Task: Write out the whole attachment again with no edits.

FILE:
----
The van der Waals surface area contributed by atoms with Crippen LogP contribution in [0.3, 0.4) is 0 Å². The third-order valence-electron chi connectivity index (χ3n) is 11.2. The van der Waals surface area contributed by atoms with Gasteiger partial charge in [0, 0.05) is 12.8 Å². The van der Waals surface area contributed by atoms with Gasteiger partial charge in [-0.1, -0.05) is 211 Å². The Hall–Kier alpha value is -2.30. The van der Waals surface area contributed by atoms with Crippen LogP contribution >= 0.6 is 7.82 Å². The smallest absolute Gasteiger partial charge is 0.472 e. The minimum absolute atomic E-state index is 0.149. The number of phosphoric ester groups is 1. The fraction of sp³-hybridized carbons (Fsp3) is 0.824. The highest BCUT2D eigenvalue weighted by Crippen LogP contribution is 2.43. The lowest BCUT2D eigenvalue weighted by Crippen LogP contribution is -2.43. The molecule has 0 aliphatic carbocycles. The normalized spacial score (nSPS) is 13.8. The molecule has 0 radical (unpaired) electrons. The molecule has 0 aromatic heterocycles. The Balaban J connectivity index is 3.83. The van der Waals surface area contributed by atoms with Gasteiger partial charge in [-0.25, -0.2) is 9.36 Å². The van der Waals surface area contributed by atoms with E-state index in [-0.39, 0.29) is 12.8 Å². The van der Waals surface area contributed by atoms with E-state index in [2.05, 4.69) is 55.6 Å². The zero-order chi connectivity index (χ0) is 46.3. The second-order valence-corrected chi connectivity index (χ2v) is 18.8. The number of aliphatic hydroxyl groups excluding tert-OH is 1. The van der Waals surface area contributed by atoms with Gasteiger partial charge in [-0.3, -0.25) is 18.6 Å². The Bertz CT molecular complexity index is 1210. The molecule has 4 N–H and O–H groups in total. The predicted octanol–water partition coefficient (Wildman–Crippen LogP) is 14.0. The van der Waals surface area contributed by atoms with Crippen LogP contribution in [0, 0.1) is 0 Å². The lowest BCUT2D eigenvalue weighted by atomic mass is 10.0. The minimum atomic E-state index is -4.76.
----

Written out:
The van der Waals surface area contributed by atoms with Crippen LogP contribution in [0.3, 0.4) is 0 Å². The third-order valence-electron chi connectivity index (χ3n) is 11.2. The van der Waals surface area contributed by atoms with Gasteiger partial charge in [0, 0.05) is 12.8 Å². The van der Waals surface area contributed by atoms with Gasteiger partial charge in [-0.1, -0.05) is 211 Å². The Hall–Kier alpha value is -2.30. The van der Waals surface area contributed by atoms with Crippen LogP contribution >= 0.6 is 7.82 Å². The smallest absolute Gasteiger partial charge is 0.472 e. The minimum absolute atomic E-state index is 0.149. The number of phosphoric ester groups is 1. The fraction of sp³-hybridized carbons (Fsp3) is 0.824. The highest BCUT2D eigenvalue weighted by Crippen LogP contribution is 2.43. The lowest BCUT2D eigenvalue weighted by Crippen LogP contribution is -2.43. The molecule has 0 aliphatic carbocycles. The normalized spacial score (nSPS) is 13.8. The molecule has 0 radical (unpaired) electrons. The molecule has 0 aromatic heterocycles. The Balaban J connectivity index is 3.83. The van der Waals surface area contributed by atoms with Gasteiger partial charge in [-0.25, -0.2) is 9.36 Å². The van der Waals surface area contributed by atoms with E-state index in [-0.39, 0.29) is 12.8 Å². The van der Waals surface area contributed by atoms with E-state index in [2.05, 4.69) is 55.6 Å². The zero-order chi connectivity index (χ0) is 46.3. The second-order valence-corrected chi connectivity index (χ2v) is 18.8. The number of aliphatic hydroxyl groups excluding tert-OH is 1. The van der Waals surface area contributed by atoms with Gasteiger partial charge in [-0.3, -0.25) is 18.6 Å². The Bertz CT molecular complexity index is 1210. The molecule has 4 N–H and O–H groups in total. The predicted octanol–water partition coefficient (Wildman–Crippen LogP) is 14.0. The van der Waals surface area contributed by atoms with Crippen LogP contribution in [0, 0.1) is 0 Å². The lowest BCUT2D eigenvalue weighted by atomic mass is 10.0. The minimum atomic E-state index is -4.76.